A helping hand
Sanitizers play a part in maintaining sanitary operations, but they are not a “silver bullet” solution.
The application and use of sanitizers in our industry is widespread, and it goes beyond the traditional application during the normal cleanup and sanitation process. Sanitizers are now used as an agent in process control to reduce risk and provide a greater level of consumer protection from pathogen contamination.
The war on pathogens has changed the focus of sanitizer usage from shelf-life control to pathogen control. Sanitizer usage as a process-control agent in a zero-tolerance landscape presents many challenges.
Let’s start by examining the difference between a disinfectant and a sanitizer.
Both types are regulated by the Environmental Protection Agency (EPA). The EPA rules include testing, claims and direction for use. 1
A disinfectant must completely eliminate all the organisms listed on its label and may include viruses and fungi.
Sanitizers do not need to eliminate one hundred percent of all organisms to be effective. Fungi or viruses are not included in a sanitizing claim. For food contact surfaces, a sanitizer must reduce the bacterial count by 99.999%.
Conditions of Use
Disinfectants and sanitizers are intended to be used on hard, non-porous, environmental surfaces such as walls, floors and equipment. A disinfectant can be used on a food contact surface, but the surface needs to be rinsed with potable water after being disinfected. A food contact sanitizer should not be rinsed after sanitizing a food contact surface. A food contact sanitizer is designed to function as the final rinse on food contact surfaces.
Sanitizers are defined as incidental food additives under the Federal Food, Drug, and Cosmetic Act, (21 U.S.C. 201), and require establishment of a food additive tolerance.
Chlorine-bearing chemicals must be validated with the AOAC Available Chlorine Germicidal Equivalent Concentration Method. The requirements are for one test on each of 3 samples, from 3 different batches, one of which is at least 60 days old. The test organism is S. typhi. Test results must show chlorine concentrations of 50, 100, and 200 ppm of available chlorine.
Efficacy testing of quaternary ammonium compounds (quats) is similarly conducted by the AOAC Germicidal and Detergent Sanitizers Method. The test organisms are E. coli and S. aureus. The minimum concentration of the product which provides a 99.999% reduction in the number of microorganisms within 30 seconds is the minimum effective concentration.
The above examples describe the application of sanitizers on clean, hard, impervious surfaces. In many process-control applications, the surface to be treated is not always clean. Likewise, the operational application of sanitizers to contact and non-contact surfaces as well as product is not required nor technically expected to have a 99.999% or 5 log kill (Figure 1).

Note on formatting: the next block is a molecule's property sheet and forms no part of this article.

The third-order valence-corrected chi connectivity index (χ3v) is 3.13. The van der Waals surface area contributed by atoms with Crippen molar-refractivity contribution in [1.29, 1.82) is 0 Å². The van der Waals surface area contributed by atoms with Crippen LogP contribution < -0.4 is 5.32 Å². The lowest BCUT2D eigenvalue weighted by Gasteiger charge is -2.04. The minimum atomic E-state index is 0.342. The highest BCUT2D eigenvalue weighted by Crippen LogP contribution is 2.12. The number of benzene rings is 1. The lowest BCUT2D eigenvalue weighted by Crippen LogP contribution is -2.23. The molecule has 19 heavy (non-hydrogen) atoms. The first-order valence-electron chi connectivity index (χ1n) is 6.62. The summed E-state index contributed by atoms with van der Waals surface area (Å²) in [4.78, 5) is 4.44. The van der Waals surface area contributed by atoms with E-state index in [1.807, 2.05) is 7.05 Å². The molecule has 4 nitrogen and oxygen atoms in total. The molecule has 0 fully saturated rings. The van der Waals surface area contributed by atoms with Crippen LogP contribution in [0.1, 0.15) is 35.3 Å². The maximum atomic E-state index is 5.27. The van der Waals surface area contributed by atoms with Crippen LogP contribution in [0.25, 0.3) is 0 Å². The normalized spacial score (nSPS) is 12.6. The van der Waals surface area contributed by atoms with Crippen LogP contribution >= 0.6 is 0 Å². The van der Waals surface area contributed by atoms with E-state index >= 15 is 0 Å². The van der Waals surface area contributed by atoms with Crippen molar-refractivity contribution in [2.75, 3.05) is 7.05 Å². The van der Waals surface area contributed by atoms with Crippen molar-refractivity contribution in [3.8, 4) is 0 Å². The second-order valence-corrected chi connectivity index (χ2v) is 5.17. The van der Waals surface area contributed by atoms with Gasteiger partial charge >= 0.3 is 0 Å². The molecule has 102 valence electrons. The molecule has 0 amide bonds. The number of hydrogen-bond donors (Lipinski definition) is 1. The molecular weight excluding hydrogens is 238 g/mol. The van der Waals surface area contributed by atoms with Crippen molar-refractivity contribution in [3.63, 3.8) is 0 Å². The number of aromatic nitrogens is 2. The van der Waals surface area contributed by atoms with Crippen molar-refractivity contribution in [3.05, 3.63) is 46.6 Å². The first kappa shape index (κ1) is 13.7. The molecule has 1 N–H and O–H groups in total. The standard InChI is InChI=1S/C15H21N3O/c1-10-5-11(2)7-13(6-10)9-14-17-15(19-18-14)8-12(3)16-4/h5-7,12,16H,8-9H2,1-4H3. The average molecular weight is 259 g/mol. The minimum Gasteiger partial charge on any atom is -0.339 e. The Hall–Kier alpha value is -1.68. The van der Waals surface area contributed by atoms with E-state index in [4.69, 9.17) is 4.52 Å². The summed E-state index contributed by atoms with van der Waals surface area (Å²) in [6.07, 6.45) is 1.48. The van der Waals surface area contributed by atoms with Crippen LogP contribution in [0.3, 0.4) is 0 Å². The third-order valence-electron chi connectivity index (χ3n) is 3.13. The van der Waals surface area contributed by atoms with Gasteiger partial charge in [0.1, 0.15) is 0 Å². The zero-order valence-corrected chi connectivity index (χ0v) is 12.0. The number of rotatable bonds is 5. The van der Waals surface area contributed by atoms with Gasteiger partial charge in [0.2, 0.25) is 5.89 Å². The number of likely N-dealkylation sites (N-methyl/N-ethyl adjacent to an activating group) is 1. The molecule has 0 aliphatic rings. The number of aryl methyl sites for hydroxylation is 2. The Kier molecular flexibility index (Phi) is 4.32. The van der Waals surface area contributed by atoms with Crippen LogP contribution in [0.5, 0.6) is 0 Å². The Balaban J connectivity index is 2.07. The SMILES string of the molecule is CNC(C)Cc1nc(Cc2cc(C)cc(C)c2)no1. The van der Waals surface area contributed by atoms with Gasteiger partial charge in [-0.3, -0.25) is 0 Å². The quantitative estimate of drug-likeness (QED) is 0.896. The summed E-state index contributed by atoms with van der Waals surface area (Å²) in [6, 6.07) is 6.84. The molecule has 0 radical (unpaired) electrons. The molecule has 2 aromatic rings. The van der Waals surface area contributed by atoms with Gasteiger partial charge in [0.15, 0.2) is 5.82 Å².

This is why validation tests need to be conducted to determine effectiveness of the application.
Figure 2 is an example to help define and describe some of the terms used in measuring the effectiveness of sanitizers. If a sanitizer applied to a process has a reported log kill value of Log 3 (It kills 99.9% of the bacteria present) these are the results.
Let’s assume 1,000 CFU/sq. in. and the surface area to be treated is 100 sq. in. This means there are 100,000 CFU/100 sq. in.
If the sanitizer treatment has a 3 log reduction potential measured by a validation test, then 100 CFU/100 sq. in. would remain. This is equivalent to 1 CFU/sq. in.
So out of 100 sq. in., each square inch would theoretically have 1 bacteria present. To effectively remove the contaminating organisms, the initial count must be lower or the sanitizer reduction potential must be higher.
The use of sanitizers as an in-process control factor is best defined as a hurdle in the process-control system. Sanitizers, when used as an in-process control hurdle, do not always exert absolute control over the process as a HACCP critical control point (CCP) is intended. Hurdles reduce risk and exert some control. The level of control attained is measured with a validation study.
Many in-process applications of sanitizers are designed to prevent or minimize the movement of the organism as it travels from transfer point to transfer point on floors, equipment, material, people and unfortunately products. Everything that moves or is moved inside the plant is a potential transfer agent for a microbiological hitchhiker. Chemical sanitizers act as hurdles in these microbial pathways or transfer vectors. In many situations requiring control, or when one is forced with a zero tolerance, multiple hurdles are often required to exert the level of control desired.
The following link defines applications of sanitizers for indirect usage (21CFR178.1010): http://www.accessdata.fda.gov/scripts/cdrh/cfdocs/cfcfr/CFRSearch.cfm?fr=178.1010
The sanitizers cited are approved for the uses stated by FSIS. The usage level or upper concentration limit is defined. The process-control factors for sanitizer usage include:
• Contact time
• Water hardness
• Cleanliness of surface (presence of organic matter)
Product sanitizer concentration is regulated when used on contact surfaces that touch or may touch product. For specific information related to specific compounds there are several sources of information. Among them are FSIS Directive 7120.1; 21 CFR 178.1010; 21 CFR Part 173 — and be sure to read the suppliers label.